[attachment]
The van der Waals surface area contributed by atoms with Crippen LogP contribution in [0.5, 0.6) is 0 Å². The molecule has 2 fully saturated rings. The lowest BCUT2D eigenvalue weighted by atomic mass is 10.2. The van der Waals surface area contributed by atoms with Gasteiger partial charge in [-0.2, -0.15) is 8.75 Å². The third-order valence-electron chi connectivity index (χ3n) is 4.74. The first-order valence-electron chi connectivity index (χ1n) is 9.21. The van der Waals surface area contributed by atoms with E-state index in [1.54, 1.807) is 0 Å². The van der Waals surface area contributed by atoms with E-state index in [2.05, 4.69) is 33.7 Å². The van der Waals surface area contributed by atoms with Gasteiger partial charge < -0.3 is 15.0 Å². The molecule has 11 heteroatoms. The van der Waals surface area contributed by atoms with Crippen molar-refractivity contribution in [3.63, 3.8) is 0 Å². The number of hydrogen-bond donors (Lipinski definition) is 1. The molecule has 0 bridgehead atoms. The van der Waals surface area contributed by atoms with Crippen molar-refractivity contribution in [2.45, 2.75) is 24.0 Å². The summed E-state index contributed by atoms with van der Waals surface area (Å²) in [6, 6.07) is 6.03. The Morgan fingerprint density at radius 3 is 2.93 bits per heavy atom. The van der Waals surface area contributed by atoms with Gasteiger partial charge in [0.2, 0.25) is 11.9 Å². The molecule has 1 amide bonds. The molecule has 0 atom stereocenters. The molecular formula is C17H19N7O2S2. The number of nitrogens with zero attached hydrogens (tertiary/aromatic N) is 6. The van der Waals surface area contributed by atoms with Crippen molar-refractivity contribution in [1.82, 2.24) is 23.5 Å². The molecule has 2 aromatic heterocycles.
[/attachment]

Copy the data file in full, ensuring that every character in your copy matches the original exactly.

The van der Waals surface area contributed by atoms with Crippen LogP contribution in [0.5, 0.6) is 0 Å². The molecule has 2 fully saturated rings. The lowest BCUT2D eigenvalue weighted by atomic mass is 10.2. The van der Waals surface area contributed by atoms with Gasteiger partial charge in [-0.2, -0.15) is 8.75 Å². The third-order valence-electron chi connectivity index (χ3n) is 4.74. The first-order valence-electron chi connectivity index (χ1n) is 9.21. The van der Waals surface area contributed by atoms with E-state index in [1.54, 1.807) is 0 Å². The van der Waals surface area contributed by atoms with E-state index in [2.05, 4.69) is 33.7 Å². The van der Waals surface area contributed by atoms with Gasteiger partial charge < -0.3 is 15.0 Å². The molecule has 11 heteroatoms. The van der Waals surface area contributed by atoms with Crippen molar-refractivity contribution in [3.63, 3.8) is 0 Å². The number of hydrogen-bond donors (Lipinski definition) is 1. The molecule has 0 bridgehead atoms. The van der Waals surface area contributed by atoms with Crippen molar-refractivity contribution in [2.45, 2.75) is 24.0 Å². The summed E-state index contributed by atoms with van der Waals surface area (Å²) in [6, 6.07) is 6.03. The Morgan fingerprint density at radius 3 is 2.93 bits per heavy atom. The van der Waals surface area contributed by atoms with Gasteiger partial charge in [0.2, 0.25) is 11.9 Å². The molecule has 1 amide bonds. The molecule has 0 atom stereocenters. The molecular formula is C17H19N7O2S2. The number of nitrogens with zero attached hydrogens (tertiary/aromatic N) is 6. The van der Waals surface area contributed by atoms with Crippen molar-refractivity contribution in [1.82, 2.24) is 23.5 Å². The molecule has 2 aromatic heterocycles.